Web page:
1820 12 3E C9 6D 59 11 80 FF 12 3E FB 5F 59 11 80 FF 
1830 EA B2 26 B2 07 74 40 01 55 48 88 88 88 55 88 88 
1840 88 88 80 81 00 A0 AA 88 88 88 88 AA 88 88 88 88 
1850 AA 88 88 88 88 AA 88 88 88 88 AD 88 88 88 88 55 
1860 88 88 88 88 55 88 88 88 88 55 88 88 88 88 81 01 
1870 00 D0 AA 88 88 88 88 A8 88 88 80 00 20 08 80 00 
...

Does not this a-lot-of-88 pattern is similar to something?... :)))

Start of second bank:

0000 EA B2 26 B2 07 74 60 FE 80 01 80 01 00 80 00 00 
0010 00 00 00 00 00 00 00 00 00 00 00 00 00 00 00 00 
0020 00 00 00 00 00 00 00 00 00 00 00 00 00 00 00 00 
0030 00 00 00 00 00 00 00 01 00 00 00 00 00 00 00 00 
0040 00 00 00 00 00 00 00 00 00 00 00 00 00 00 00 00 
0050 00 00 00 00 00 00 00 00 00 00 00 00 00 00 00 00 
0060 00 01 00 00 00 00 00 00 00 00 00 00 00 00 00 00 
0070 00 00 00 00 00 00 00 00 00 00 00 00 00 00 00 00 
0080 00 00 00 00 00 00 00 00 00 00 00 01 10 00 08 80 
0090 00 00 00 00 00 00 00 00 00 00 00 00 00 00 00 00 
00A0 00 00 00 00 00 00 00 00 00 00 00 00 00 00 00 00 
00B0 00 00 00 00 00 01 00 00 00 00 00 00 00 00 00 00 
00C0 00 00 00 00 00 00 00 00 00 00 00 00 00 00 00 00 
00D0 00 00 00 00 00 00 00 00 00 00 00 00 00 00 00 01 
00E0 00 00 00 00 00 00 00 00 00 00 00 00 00 00 00 00 
00F0 00 00 00 00 00 00 00 00 00 00 00 00 00 00 00 00 
0100 00 00 00 00 00 00 00 00 04 01 00 00 00 00 00 00 
0110 00 00 00 00 01 00 00 00 08 C6 44 8C 88 80 A1 8A 
0120 46 22 47 8D FC 8D 82 2C 0C 41 80 DA C4 51 8C 48 
0130 44 88 1D 5E 30 00 44 4C 2C 38 A4 C3 72 C1 50 22 
0140 CC 06 00 C4 1C 48 08 48 17 88 04 08 C8 03 8C C2 
....

End of second bank:

1F3230 00 00 00 40 01 00 00 00 00 00 00 00 00 00 00 40 
1F3240 01 00 00 00 00 00 00 00 00 00 00 80 01 00 10 00 
1F3250 00 00 00 00 00 00 00 00 00 00 00 00 00 00 00 00 
1F3260 00 00 00 00 00 00 00 00 00 00 00 00 00 00 00 00 
1F3270 00 00 00 00 00 00 00 00 01 00 00 00 00 00 00 00 
1F3280 00 00 00 00 00 00 00 00 00 00 00 00 00 00 00 00 
1F3290 00 00 00 00 00 00 00 08 00 08 80 00 40 88 80 00 
1F32A0 00 41 01 80 88 00 00 00 02 00 00 00 80 FF 00 FF 
1F32B0 FF FF FF FF FF FF FF FF FF FF FF FF FF FF FF FF 
1F32C0 FF FF FF FF FF FF FF FF FF FF FF FF FF FF FF FF 
1F32D0 FF FF FF FF FF FF FF FF FF FF FF FF FF FF FF FF 
1F32E0 FF FF FF FF FF FF FF FF FF FF FF FF FF FF FF FF 
1F32F0 FF FF FF FF FF FF FF FF FF FF FF FF FF FF FF FF 
1F3300 FF FF FF FF FF FF FF FF FF FF FF FF FF FF FF FF 
... (a lot of FF)
1FFFD0 FF FF FF FF FF FF FF FF FF FF FF FF FF FF FF FF 
1FFFE0 FF FF FF FF FF FF FF FF FF FF FF FF FF FF FF FF 
1FFFF0 FF FF FF FF FF FF FF FF FF FF FF FF FF FF FF FF 
--- (rollover on 0x200000) ---
200000 EA B2 26 B2 07 74 60 FE 80 01 80 01 00 80 00 00 
200010 00 00 00 00 00 00 00 00 00 00 00 00 00 00 00 00 
200020 00 00 00 00 00 00 00 00 00 00 00 00 00 00 00 00 

ROM Reader:

RetroPlayer
RetroPlayer's picture

Sevik,

You need to give that kitten a soldering iron and put her to work like I said. She seems very interested to help you! :)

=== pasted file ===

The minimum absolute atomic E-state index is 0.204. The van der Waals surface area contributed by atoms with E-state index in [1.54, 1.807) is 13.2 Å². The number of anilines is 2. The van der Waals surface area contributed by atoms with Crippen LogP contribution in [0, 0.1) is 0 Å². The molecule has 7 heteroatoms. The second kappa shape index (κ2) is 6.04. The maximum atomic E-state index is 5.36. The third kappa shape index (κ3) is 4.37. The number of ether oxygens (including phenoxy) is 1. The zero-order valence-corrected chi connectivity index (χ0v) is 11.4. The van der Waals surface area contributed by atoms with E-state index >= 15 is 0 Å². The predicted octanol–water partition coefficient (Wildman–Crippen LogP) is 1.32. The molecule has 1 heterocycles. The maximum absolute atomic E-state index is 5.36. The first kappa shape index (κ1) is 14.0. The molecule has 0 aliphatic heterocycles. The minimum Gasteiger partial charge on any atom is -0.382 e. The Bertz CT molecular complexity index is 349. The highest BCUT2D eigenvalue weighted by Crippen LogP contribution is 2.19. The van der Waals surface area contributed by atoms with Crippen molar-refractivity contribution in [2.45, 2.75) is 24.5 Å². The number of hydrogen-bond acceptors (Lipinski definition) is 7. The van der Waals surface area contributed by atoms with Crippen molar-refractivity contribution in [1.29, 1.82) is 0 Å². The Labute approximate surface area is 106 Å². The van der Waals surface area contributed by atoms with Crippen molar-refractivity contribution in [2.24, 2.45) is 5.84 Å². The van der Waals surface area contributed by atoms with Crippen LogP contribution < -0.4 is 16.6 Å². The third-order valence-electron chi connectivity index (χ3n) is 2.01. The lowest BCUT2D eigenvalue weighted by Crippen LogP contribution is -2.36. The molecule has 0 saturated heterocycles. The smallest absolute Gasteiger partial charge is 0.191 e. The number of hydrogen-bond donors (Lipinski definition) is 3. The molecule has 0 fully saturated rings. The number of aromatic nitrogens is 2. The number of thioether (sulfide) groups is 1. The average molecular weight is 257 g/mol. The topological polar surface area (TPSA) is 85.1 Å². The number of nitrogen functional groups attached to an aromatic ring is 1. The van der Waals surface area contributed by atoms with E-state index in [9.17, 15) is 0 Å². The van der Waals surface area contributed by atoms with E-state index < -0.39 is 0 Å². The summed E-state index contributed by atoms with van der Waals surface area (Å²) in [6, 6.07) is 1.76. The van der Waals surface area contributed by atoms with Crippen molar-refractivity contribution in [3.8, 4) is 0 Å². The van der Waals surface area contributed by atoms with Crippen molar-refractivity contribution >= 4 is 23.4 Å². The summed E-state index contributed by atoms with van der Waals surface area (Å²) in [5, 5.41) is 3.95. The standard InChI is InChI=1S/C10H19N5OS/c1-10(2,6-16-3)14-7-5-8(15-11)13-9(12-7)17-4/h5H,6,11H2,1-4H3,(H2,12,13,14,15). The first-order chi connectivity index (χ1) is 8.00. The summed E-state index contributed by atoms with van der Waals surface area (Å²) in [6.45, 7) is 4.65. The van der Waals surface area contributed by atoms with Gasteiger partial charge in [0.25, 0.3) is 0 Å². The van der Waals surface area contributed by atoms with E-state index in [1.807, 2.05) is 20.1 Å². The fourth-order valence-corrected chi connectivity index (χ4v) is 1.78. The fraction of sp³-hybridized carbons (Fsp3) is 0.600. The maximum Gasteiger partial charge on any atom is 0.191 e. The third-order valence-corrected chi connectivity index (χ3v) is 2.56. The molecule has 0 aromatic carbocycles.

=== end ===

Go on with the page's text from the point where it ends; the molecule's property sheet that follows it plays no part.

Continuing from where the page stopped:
GWJax
GWJax's picture

I almost picked up the Elmo today but thought better of it since you guys have a handle on it I'll leave this hack to you all unless I think of something really cool to do with it.

Jax

RetroPlayer
RetroPlayer's picture

Jax,

I am mostly sitting on the side-lines for this latest effort with the ROMs. Helping Sevik with decoding it as much as possible, but he is much faster than me. :) We are getting close to figuring out the audio and once we do that, we should have the motions figured out too. But this is for making just a custom ROM which I am mostly not interested in doing myself as I learned my lesson from Elvis.

I am *very slowly* working on a controller for my Elmo using an ATMEGA32, which I might scale back to some smaller uC with some glue logic. I am toying with some bootloaders right now and trying to decide if I want to just have an external flash chip for memory and DA sound, or the whole SD Card/FAT/MP3 thing.

And of course, I am trying my best not to tear open my third Elmo to join Sevik in the fun he is having. My Elmo is beyond the point of simple return right now and I would have to undo much of the effort I have already put into it going in a different direction to get back to going in the direction Sevik is going. Not necessary, though; Sevik's got that covered now (and wow, within an few hours of receiving it!)

The third Elmo was going to be for my neice, but it looks like she doesn't want it. So I am going to wait to see if it becomes the next $1000 must-have toy for Christmas before I rip it open. If so, I will probably try to find her the Butterscotch robotic pony that she really wants instead (but that's 300 bones... ouch! Looks like it would be fun to hack, though, if I had $300 laying around. :)

Nocturnal
Nocturnal's picture

$600, one for you, one to keep your niece happy.

In the past when working on things with my ATMega32, I found adding FAT support just ate up to much space.

sevik
sevik's picture

FAT file read for 6502 (only FAT16, only root-directory, file-search and streaming read):

a.o:
CODE Offs = 000000 Size = 000671
RODATA Offs = 000000 Size = 00008F
BSS Offs = 000000 Size = 000400

1650 bytes of code and 1024 bytes of ram (2 sector sized buffers, one for FAT buffering and can be reduced)

RetroPlayer
RetroPlayer's picture

Sevik,

This was not a full FAT implementation though, right? You are just reading one file and not parsing the whole FAT table, if I remember correctly when you were telling me about it.

Probably not much more would be needed for Elmo either.